Keeping Our Balance Now

When analysts are explaining stock market drops, even in regular times, they blame it on “uncertainty” as a bad influence. I applaud people in finance for trying to believe there is certainty some of the time! The truth is that no one can predict the economic future with certainty. The people who do best are the ones who surf the waves and are not expecting waves to act like land. They are lucky when their educated guesses pay off. Now, no one can predict exactly how our lives and societies will unfold.

This human condition, of wanting stability while experiencing change, is a source of stress. We are thrown to different ways of managing the stress: blame someone, come up with all kinds of predictive models to give reassurance, freeze up and become unable to act, fall into addictive behavior to pass the time and distract ourselves. All of which are passive behaviors, i.e., not solving the problem of uncertainty when it truly exists in the world.

Some are pointing out that we are in a time of transformation and that we don’t want some of the old certainties back. Do we want to use the destabilization to rearrange priorities and set a new and better social order in motion? When the boat is rocking, it is hard to see that if we tip it over we can climb on top and get a much better view of where we are.

One way to channel our feelings of stress and worry is to allow ourselves to feel them, to have conversations with ourselves about what we really want, and to settle what isn’t peaceful within.

There’s potential for a cracking away of the old shell, some of it painful, some economically difficult, and potentially exciting and joyful.

The metaphor of log rolling seems most apt here. We must keep moving as the logs jam and then free up and float downstream. You can’t focus on the one log rolling under your feet or you’ll go down with it. You have to look farther and keep those nimble feet moving in a direction. The logs are real and the danger is real, and only by being light and above it will you get to a safe harbor.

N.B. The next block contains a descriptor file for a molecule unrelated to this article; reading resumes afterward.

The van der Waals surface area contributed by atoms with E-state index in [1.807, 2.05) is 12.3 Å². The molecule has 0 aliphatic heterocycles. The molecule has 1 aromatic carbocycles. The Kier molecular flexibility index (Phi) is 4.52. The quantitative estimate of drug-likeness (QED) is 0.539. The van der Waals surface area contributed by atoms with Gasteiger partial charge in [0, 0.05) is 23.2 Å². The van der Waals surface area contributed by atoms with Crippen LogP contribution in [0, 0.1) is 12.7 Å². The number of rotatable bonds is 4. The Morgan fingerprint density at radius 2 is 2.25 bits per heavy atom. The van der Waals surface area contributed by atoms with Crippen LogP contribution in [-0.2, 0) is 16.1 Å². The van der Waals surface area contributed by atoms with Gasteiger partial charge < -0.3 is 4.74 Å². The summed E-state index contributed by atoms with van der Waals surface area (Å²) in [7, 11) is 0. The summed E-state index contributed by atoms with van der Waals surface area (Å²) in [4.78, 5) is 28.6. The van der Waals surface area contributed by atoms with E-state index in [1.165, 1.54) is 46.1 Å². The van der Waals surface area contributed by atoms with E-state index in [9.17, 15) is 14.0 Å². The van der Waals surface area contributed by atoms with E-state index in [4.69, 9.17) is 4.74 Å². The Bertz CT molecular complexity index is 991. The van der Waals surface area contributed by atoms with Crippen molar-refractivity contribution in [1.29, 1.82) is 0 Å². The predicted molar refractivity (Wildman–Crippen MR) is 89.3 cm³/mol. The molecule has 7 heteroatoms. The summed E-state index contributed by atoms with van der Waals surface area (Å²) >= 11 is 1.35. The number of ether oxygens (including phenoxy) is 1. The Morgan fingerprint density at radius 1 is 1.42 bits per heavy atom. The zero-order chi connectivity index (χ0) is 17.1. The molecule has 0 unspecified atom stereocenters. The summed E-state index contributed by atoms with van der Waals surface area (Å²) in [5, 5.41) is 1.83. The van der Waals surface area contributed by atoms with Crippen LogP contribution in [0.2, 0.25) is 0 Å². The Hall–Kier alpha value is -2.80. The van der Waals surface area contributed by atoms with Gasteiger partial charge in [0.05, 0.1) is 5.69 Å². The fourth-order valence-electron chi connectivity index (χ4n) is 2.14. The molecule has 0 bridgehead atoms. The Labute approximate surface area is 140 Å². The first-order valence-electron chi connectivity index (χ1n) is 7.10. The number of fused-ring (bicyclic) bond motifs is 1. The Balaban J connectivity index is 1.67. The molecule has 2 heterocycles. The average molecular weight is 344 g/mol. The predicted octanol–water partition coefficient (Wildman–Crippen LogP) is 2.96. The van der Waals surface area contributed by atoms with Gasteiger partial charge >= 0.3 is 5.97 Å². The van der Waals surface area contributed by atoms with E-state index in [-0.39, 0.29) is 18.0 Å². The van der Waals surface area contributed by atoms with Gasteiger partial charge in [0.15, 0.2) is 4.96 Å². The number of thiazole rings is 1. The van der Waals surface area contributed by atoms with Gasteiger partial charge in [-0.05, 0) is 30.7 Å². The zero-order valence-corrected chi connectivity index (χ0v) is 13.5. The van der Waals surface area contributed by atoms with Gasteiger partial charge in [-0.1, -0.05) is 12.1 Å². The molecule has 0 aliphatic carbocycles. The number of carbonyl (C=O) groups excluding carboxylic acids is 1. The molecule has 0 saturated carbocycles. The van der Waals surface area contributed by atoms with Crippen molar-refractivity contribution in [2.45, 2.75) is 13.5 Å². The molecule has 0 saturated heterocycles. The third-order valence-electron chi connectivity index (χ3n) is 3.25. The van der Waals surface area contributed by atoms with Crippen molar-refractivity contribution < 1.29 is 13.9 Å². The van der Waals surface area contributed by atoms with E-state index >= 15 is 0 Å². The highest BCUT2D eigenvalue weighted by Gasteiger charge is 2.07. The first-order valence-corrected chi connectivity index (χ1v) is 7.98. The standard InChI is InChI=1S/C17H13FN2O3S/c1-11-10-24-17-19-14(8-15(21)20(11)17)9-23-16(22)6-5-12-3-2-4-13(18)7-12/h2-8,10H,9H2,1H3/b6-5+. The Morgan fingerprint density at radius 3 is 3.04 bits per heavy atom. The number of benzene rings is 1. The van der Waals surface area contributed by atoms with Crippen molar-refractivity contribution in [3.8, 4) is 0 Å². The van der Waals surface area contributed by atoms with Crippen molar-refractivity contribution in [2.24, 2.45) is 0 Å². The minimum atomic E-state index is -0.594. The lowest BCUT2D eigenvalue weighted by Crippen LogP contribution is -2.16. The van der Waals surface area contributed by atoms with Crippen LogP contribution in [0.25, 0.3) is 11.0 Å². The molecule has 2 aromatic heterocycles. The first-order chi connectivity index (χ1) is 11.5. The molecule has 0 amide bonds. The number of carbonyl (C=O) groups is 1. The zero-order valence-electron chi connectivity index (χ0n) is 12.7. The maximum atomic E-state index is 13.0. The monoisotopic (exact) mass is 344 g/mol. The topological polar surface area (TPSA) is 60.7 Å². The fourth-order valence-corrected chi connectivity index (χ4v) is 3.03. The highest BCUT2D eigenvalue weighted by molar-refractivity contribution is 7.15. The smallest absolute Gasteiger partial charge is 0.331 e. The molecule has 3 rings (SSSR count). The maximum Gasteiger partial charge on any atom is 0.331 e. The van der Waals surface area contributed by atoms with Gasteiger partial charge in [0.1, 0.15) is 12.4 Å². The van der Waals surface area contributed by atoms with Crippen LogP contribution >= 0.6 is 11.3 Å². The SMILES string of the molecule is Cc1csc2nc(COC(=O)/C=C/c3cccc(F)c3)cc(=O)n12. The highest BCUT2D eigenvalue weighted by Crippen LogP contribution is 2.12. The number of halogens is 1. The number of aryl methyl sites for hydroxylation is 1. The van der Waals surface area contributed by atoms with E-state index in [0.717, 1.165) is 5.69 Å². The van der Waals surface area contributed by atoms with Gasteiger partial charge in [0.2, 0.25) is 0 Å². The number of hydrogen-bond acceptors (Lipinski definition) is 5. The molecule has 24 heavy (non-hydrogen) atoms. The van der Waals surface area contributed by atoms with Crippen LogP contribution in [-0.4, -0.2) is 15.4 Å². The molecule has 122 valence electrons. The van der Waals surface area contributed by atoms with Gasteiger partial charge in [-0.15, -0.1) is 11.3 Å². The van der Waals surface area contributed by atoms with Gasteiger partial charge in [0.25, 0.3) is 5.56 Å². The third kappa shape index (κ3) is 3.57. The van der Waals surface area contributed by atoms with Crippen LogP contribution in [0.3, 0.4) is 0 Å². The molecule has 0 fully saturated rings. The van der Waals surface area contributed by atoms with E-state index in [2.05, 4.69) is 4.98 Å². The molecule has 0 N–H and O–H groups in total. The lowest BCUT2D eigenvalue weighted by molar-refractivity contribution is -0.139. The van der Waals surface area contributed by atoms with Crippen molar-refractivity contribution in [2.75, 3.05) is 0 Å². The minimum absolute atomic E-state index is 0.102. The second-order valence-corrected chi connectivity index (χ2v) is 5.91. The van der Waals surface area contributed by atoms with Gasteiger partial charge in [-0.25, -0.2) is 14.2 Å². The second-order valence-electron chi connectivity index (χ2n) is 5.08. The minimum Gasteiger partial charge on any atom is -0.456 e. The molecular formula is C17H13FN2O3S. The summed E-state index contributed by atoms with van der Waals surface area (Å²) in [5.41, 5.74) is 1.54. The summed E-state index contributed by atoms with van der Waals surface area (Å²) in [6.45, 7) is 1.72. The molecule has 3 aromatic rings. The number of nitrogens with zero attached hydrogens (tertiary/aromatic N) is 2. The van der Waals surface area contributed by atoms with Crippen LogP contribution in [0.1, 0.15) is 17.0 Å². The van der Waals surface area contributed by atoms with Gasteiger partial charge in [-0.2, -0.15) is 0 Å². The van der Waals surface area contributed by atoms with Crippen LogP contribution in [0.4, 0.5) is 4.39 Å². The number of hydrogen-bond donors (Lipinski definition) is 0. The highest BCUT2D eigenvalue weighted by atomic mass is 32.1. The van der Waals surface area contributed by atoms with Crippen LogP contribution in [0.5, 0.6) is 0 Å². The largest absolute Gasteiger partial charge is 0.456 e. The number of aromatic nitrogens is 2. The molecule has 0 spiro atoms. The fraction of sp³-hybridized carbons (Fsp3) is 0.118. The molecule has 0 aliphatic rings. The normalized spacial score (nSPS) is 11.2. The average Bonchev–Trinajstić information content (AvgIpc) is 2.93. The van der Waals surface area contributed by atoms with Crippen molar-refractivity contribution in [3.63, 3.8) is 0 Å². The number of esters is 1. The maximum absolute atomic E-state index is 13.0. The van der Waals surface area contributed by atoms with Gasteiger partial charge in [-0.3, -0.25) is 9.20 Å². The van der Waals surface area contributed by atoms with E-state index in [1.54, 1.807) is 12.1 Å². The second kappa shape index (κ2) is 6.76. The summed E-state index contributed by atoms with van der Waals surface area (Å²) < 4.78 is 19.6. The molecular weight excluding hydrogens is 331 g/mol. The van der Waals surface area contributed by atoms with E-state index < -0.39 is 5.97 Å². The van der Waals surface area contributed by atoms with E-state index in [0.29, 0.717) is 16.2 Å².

This is very hard work. In these weeks, we need to look up and beyond, and go within to find the compass for the new territory – or new rapids — as the case may be.

We don’t get to control what’s uncertain all around us. We have to move in the direction we want to go without waiting for solid footing. We get to invent. Coming from a joyful and challenged place can bring forth our best, as well as that of our colleagues and teammates. We find our linkages to be the best stabilizing force for thriving on change. Some of the best inventive conversations are happening now.

If you are not in inventive conversations already, perhaps you can reach out and start some. Several of my best connections are Robert Gilman’s Bright Future Network, which offers both education and networking for moving from the era of empire to the planetary era, and the Presencing Institute with Otto Scharmer of MIT and its offshoots, such as the GAIA Journey. These connections inspire, inform, and introduce like-minded people from around the world into dialogues.

I know we are inundated with suggestions of how to use our time. Some of us are busier than ever.  By nurturing the network and keeping connections alive I find I keep my balance better.

I am grateful to those who have unexpectedly reached out as well as those I stay in touch with anyway. With thanks, and encouragement for invention and balance, I reach out to you, witnessing our shared uncertainty. The wise thing is to accept it and practice log rolling.